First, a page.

Bona Fides and Mettle

It was to be a typical autumn day in Kansas. Late September, 1986. And by ‘typical,’ I mean hot and windy. Ideal conditions for losing one’s lunch at 10-thousand feet.
With the sun rising behind us, the four-seater puddle jumper took off from Philip Billard Municipal Airport in north Topeka at oh-dark-thirty battling a stiff south wind.
Five people jammed into this plane. The pilot, a newspaper photographer, the Democratic
candidate for Governor of Kansas, his hanger-on... and moi, a cub political reporter for a statewide radio news network, eager to earn my bona fides, prove my mettle. 

The candidate was Tom Docking, sitting Lieutenant Governor with a great narrative: Fulfill family tradition by following in the footsteps of his father and grandfather, each of whom had served as Governor of Kansas.

At 32, they were fighting a perception that he was too young to be Governor. One of the mini-controversies that fall was whether the campaign had doctored the official campaign photo by adding crow’s feet around the man’s eyes to make him look a tad more seasoned.
The hanger-on pitched this gig as “24 hours barnstorming Kansas.” To prove that a 32-year old can stay up all night? Whatever their motivation, I bit.
Up and down in a single-prop cramped airplane with a whiny sewing machine engine. Nose-diving through the clouds, bouncing on the runways at any Kansas community where a sufficient number of politically curious warm bodies would gather. After a couple of stops, I could feel my groceries starting to yodel. 

At each stop, I’d record a chunk of the candidate’s stump speech, work up a script, find a phone and call in the journalism, earning and proving.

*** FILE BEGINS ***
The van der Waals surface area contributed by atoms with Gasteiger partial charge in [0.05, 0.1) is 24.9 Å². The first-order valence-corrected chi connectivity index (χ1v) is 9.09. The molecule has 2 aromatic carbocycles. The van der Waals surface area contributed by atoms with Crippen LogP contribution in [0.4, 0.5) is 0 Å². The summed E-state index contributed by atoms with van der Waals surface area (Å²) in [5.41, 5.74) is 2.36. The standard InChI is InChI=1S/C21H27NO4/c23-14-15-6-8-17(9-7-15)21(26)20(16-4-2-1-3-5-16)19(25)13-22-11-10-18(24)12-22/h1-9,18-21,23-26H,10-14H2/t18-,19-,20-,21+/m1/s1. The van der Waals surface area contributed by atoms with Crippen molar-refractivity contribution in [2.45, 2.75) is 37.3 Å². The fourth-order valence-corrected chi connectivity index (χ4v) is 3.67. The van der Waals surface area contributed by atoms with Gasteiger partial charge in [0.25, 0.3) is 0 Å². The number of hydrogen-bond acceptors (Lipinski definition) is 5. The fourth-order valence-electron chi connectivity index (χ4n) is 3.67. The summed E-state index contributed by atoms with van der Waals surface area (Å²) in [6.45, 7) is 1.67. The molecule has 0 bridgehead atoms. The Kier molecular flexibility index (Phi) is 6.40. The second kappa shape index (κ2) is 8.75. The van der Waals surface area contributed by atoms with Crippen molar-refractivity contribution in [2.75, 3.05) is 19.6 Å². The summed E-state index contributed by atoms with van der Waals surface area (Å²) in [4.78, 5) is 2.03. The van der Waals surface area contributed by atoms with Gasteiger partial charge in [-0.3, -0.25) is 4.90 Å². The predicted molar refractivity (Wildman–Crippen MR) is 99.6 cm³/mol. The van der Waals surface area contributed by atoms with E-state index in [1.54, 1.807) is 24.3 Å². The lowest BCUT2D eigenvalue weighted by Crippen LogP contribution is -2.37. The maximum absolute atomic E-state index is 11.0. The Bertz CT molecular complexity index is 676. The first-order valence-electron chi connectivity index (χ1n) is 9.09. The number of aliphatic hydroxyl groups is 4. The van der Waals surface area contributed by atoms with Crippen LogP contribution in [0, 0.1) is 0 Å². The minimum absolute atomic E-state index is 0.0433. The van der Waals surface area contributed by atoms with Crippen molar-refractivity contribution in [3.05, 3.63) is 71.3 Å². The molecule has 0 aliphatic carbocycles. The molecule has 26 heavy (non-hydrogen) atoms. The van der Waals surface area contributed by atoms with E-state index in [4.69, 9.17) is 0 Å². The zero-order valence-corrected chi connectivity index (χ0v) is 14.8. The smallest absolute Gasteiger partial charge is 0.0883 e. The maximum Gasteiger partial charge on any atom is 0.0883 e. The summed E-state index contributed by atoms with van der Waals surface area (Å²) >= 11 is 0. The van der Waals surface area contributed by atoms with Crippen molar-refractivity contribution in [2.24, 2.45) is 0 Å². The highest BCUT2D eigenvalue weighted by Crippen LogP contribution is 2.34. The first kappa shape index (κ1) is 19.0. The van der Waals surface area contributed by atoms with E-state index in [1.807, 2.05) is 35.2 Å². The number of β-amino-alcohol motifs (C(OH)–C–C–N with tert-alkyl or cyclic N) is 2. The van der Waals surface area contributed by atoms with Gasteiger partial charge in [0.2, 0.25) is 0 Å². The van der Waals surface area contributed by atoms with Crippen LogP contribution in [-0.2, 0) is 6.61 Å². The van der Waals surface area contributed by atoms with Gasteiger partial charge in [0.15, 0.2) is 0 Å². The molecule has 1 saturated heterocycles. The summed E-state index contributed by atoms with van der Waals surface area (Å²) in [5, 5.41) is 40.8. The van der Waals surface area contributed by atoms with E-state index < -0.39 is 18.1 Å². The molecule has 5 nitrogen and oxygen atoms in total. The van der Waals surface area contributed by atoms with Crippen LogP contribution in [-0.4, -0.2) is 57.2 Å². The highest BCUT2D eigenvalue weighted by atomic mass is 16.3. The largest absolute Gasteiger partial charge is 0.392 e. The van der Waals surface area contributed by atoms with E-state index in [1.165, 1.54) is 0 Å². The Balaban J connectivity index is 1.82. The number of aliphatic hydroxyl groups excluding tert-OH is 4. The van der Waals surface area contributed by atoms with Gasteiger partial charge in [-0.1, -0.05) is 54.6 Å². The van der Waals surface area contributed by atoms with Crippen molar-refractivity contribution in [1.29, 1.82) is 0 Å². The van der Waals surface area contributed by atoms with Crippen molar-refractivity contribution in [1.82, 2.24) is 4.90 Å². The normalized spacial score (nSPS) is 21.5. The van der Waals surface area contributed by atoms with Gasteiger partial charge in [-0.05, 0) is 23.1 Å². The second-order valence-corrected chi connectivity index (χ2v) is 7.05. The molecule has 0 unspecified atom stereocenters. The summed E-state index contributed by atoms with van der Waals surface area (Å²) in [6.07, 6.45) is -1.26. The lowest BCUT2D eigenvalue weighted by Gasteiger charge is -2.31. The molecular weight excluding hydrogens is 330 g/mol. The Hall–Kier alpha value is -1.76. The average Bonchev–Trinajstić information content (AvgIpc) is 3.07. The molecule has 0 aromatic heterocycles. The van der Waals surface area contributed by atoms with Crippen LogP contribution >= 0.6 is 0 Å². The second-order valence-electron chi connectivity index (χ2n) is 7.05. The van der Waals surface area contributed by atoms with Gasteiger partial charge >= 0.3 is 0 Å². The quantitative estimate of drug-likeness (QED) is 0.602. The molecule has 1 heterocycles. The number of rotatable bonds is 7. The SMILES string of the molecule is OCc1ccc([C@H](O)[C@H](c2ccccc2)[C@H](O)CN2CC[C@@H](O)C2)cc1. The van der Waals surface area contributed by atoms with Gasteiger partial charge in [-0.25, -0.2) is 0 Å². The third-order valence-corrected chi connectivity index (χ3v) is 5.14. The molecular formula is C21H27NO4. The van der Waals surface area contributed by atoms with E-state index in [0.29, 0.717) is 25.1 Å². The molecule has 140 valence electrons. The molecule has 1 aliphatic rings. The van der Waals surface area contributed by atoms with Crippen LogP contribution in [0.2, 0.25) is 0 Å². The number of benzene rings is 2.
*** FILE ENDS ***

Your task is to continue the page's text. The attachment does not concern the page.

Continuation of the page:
“...with the Tom Docking campaign, Mike Matson, Salina.”
...Hays.” ...Colby.” ...Garden City.” ...Pratt.” ...Wichita.” ...Pittsburg” ...Chanute.”

Then we’d shoehorn back in, the pilot would wrestle the aircraft into the wild blue yonder and we’d bounce our way through the Kansas Indian summer to the next stop.
By now, I’m not fooling anyone. Worried about the inevitable, hanger-on leans over. “You doing OK, Mike?” 

With all the misplaced confidence of youth. “Oh, sure.”

Hanger-on has done a quick and dirty inventory of the cabin. No barf bags. No wastebaskets. Nothing to collect an involuntary personal protein spill of a fledgling political reporter eager to earn his bona fides, prove his mettle, somewhere high over God’s Country.

In Pittsburg, hanger-on boards the plane bearing all her campaign accoutrements and one extra: a ginormous black plastic garbage bag. 

The candidate looks at her quizzically as if to say, “A little big, doncha think?” 

Hanger-on frowns back, telepathically telegraphing, “Would you rather have it in your lap?”

It happened somewhere over Butler County. By now, I’d managed to get my hands on the garbage bag and had it positioned at the ready.

What’s the proper etiquette for the care and handling of one’s liquidated assets in a 4-seater airplane while knee to knee with the man who could be the next Governor of Kansas? What’s the protocol for removing one’s head from a garbage bag after the technicolor yawn high in the clouds over El Dorado?

Next stop, Manhattan. 18 hours into the 24-hour barnstorm. I deplaned with my bag of cookies, rented a car and drove home to Topeka on terra firma.

I don’t think they were sad to see me go.